> Assam Gears Up To Celebrate Covid-Free Rongali Bihu After 2 Years - নিয়মীয়া খবৰ




Assam Gears Up To Celebrate Covid-Free Rongali Bihu After 2 Years

Guwahati:  The sound of dhol and pepa – a traditional musical instrument – is in the air in Assam as the state is ready to celebrate its biggest festival, Rongali Bihu, marking the Assamese New Year, starting from tomorrow.

The Bohag Bihu marks the beginning of the harvest season.

The Bihu celebrations in the last two years have been a muted affair due to the pandemic. This time, however, the government has allowed celebrations without any restriction.

The state has reported only a single Covid case in the last two weeks.

The week-long festival will be celebrated with music, dance, and new clothes but price rise has also been a big worry in the state markets.

“There is a hike in prices of Bihu items, it’s related to the overall inflation but actually, the local cloth weavers are still not getting a good price for their Bihu weaves,” said Vinod, a Guwahati resident.

“For the past two years, there was no Bihu, no Bihu workshops. This time 400 girls and boys have registered for Bihu training and we are training them on traditional instruments like dhol, pepa and gagona,” said Bolin Chandra Bora, a Bihu trainer from Guwahati.

The state government has also given ‘ Bihu financial aid’ to the Bihu organisers- a grant of ₹ 1.50 lakh to each of the Bihu committees that are over 10 years old.

The big-budget Bihu committees, with a budget of ₹ 20 to 40 lakh are also back. The price rise has led to an increase in the budget.

The festival is observed in Bengal, Manipur, Punjab, Nepal, Orissa, Kerela and Tamil Nadu through different names. On this day, farmers’ community thank the almighty for a good harvest throughout the year and hope for a successful harvest in the future too.

The first day of the bihu is called goru bihu or cow bihu, where the cows are washed and worshipped, which falls on the last day of the previous year, usually on 14 April. This is followed by manuh (human) bihu on 15 April, the New Year Day. This is the day of getting cleaned up, wearing new cloths and celebrating and getting ready for the new year with fresh vigor. The third day is Gosai (Gods) bihu; statues of Gods, worshiped in all households are cleaned and worshiped asking for a smooth new year.

The New Year starts with Bohag or Rongali Bihu. The word ‘Rangoli’ is derived from the word ‘Rong’ which means happiness and celebrations. On the eve of Bihu, women prepare Bihu delicacies such as Chira, Pitha, laru, among others.

The festival brings in singing and feasting and traditional Bihu dance is performed by men and women.

Goru Bihu

The first day of Rongali Bihu is observed as Goru (Cow) Bihu. This day is dedicated to worshipping, bathing, feeding, and taking care of the cattle, mainly cows, bulls, and buffaloes which most rural Assamese households have. Since these animals play a significant role in the daily lives of the people in rural areas, they are treated with extra care on this particular day.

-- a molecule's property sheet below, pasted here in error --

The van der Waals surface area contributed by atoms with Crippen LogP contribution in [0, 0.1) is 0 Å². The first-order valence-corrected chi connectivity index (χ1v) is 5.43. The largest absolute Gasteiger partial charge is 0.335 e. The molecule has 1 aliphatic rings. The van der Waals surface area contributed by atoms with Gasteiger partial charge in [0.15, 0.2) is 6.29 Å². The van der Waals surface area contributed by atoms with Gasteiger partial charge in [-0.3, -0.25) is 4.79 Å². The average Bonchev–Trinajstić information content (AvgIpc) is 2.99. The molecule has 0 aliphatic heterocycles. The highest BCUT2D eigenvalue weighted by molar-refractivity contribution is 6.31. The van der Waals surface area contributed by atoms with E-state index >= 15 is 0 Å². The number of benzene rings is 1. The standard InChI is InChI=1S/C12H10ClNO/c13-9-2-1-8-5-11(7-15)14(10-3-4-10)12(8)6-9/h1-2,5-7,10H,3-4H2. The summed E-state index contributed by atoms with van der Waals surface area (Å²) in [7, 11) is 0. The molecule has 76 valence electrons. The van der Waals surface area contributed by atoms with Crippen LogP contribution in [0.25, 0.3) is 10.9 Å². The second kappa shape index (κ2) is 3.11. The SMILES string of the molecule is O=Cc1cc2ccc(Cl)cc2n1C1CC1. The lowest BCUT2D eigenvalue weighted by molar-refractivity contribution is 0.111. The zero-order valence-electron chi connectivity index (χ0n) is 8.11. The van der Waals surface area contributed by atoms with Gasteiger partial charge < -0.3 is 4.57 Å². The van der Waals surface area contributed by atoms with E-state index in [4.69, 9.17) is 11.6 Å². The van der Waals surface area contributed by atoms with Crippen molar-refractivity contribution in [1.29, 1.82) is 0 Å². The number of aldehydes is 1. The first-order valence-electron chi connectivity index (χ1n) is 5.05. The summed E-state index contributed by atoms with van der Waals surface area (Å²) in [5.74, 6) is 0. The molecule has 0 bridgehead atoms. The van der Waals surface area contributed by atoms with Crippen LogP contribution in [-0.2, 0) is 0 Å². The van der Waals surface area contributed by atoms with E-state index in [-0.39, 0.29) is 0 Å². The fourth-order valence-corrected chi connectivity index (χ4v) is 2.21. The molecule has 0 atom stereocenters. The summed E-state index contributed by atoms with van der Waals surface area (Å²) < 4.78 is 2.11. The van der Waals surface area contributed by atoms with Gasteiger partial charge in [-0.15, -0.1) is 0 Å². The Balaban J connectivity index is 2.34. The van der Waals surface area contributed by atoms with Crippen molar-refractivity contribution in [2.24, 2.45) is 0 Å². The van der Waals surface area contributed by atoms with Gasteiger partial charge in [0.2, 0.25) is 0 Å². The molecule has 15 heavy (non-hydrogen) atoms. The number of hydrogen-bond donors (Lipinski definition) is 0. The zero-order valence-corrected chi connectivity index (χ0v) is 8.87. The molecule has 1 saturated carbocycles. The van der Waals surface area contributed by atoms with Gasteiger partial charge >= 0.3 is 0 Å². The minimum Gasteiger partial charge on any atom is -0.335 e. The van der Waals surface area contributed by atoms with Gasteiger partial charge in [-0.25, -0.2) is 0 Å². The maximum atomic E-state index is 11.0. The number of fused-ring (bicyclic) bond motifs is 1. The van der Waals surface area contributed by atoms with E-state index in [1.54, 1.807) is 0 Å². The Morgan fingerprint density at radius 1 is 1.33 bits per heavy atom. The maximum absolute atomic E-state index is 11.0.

They are bathed with a mix of “maah-halodhi” (black gram and turmeric paste), and softly whipped with “dighloti” (litsea salicifolia, a plant with longleaf), “makhioti” (flemingia strobilifera), “tonglati” (a plant with flower-like soft plastic butter-fly) to shoo away the flies. They are fed of “lau” and “bengena” (bottle gourd and brinjal).

While doing this, people sing the passage: “Dighloti dighol paat, maakhi marru jaat jaat, lau khaa bengena khaa, bosore bosore barhi jaa, maare xoru baapere xoru toi hobi bor bor goru.” It is translated as “With our herbs and the leaves of dighloti, we drive away the flies that disturb you. We hope that you accept our offering of brinjals and gourds, and continue to grow every year, and may you outgrow your parents.”

Manuh Bihu

The next day is Manuh (people) Bihu. It falls on the first day of the Assamese month of Bohag. On this day, people wear new clothes, enjoy traditional breakfast comprising of Sira (flattened rice), Doi (curd), cream, jaggery, Bora Saul (sticky rice), or Kumol Saul (a unique type of rice from Assam).

Some people prefer Akhoi or Muri (puffed rice) and Hurum (type of puffed rice). Assamese specialties, Pitha (made of rice flour with a filling of grated coconut and sugar or jaggery or roasted black sesame and sugar or jaggery) – Tilpitha, Ghilapitha, Tekeli Mukhot Diya pitha, Chunga pitha (made in hollow bamboo) and a range of Larus (laddoos) — Narikol Laru (grated coconut laru), Tilor Laru (black sesame laru), Sujir Laru (semolina laru) are staples during Rongali (Bohag) Bihu. These form an intrinsic part of the Bihu platter even during Bhogali or Magh Bihu celebrated in mid-January, another important Bihu of the Assamese people.


The post Assam Gears Up To Celebrate Covid-Free Rongali Bihu After 2 Years appeared first on News Live TV.

SeeHere is theComments